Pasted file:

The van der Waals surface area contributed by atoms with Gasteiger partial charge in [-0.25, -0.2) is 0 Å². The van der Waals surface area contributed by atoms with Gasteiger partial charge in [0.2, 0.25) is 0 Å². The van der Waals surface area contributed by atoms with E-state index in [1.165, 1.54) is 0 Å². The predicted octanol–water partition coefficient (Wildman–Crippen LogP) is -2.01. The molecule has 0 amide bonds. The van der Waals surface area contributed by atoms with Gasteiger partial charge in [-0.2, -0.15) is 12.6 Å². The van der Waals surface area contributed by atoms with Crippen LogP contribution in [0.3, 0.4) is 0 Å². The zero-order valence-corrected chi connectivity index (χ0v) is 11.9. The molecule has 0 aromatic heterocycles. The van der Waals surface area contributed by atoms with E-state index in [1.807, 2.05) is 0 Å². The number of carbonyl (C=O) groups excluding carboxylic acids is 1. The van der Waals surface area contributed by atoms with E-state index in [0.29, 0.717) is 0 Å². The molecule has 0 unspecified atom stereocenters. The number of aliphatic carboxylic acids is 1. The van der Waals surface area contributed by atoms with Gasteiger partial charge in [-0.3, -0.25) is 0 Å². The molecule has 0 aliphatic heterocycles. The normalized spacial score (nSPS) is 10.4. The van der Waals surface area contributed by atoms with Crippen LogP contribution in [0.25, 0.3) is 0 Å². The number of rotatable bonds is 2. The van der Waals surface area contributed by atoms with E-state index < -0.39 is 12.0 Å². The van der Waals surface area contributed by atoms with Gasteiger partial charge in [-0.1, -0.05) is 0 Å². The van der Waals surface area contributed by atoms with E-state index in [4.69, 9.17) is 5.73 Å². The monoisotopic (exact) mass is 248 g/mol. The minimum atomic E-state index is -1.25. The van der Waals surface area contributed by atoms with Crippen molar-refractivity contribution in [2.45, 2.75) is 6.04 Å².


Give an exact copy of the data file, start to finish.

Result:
The van der Waals surface area contributed by atoms with Gasteiger partial charge in [-0.25, -0.2) is 0 Å². The van der Waals surface area contributed by atoms with Gasteiger partial charge in [0.2, 0.25) is 0 Å². The van der Waals surface area contributed by atoms with E-state index in [1.165, 1.54) is 0 Å². The predicted octanol–water partition coefficient (Wildman–Crippen LogP) is -2.01. The molecule has 0 amide bonds. The van der Waals surface area contributed by atoms with Gasteiger partial charge in [-0.2, -0.15) is 12.6 Å². The van der Waals surface area contributed by atoms with Crippen LogP contribution in [0.3, 0.4) is 0 Å². The zero-order valence-corrected chi connectivity index (χ0v) is 11.9. The molecule has 0 aromatic heterocycles. The van der Waals surface area contributed by atoms with E-state index in [1.807, 2.05) is 0 Å². The number of carbonyl (C=O) groups excluding carboxylic acids is 1. The van der Waals surface area contributed by atoms with E-state index in [0.29, 0.717) is 0 Å². The molecule has 0 unspecified atom stereocenters. The number of aliphatic carboxylic acids is 1. The van der Waals surface area contributed by atoms with Gasteiger partial charge in [-0.3, -0.25) is 0 Å². The molecule has 0 aliphatic heterocycles. The normalized spacial score (nSPS) is 10.4. The van der Waals surface area contributed by atoms with Crippen LogP contribution in [0.25, 0.3) is 0 Å². The number of rotatable bonds is 2. The van der Waals surface area contributed by atoms with E-state index < -0.39 is 12.0 Å². The van der Waals surface area contributed by atoms with Gasteiger partial charge in [-0.1, -0.05) is 0 Å². The van der Waals surface area contributed by atoms with E-state index in [4.69, 9.17) is 5.73 Å². The monoisotopic (exact) mass is 248 g/mol. The minimum atomic E-state index is -1.25. The van der Waals surface area contributed by atoms with Crippen molar-refractivity contribution in [2.45, 2.75) is 6.04 Å².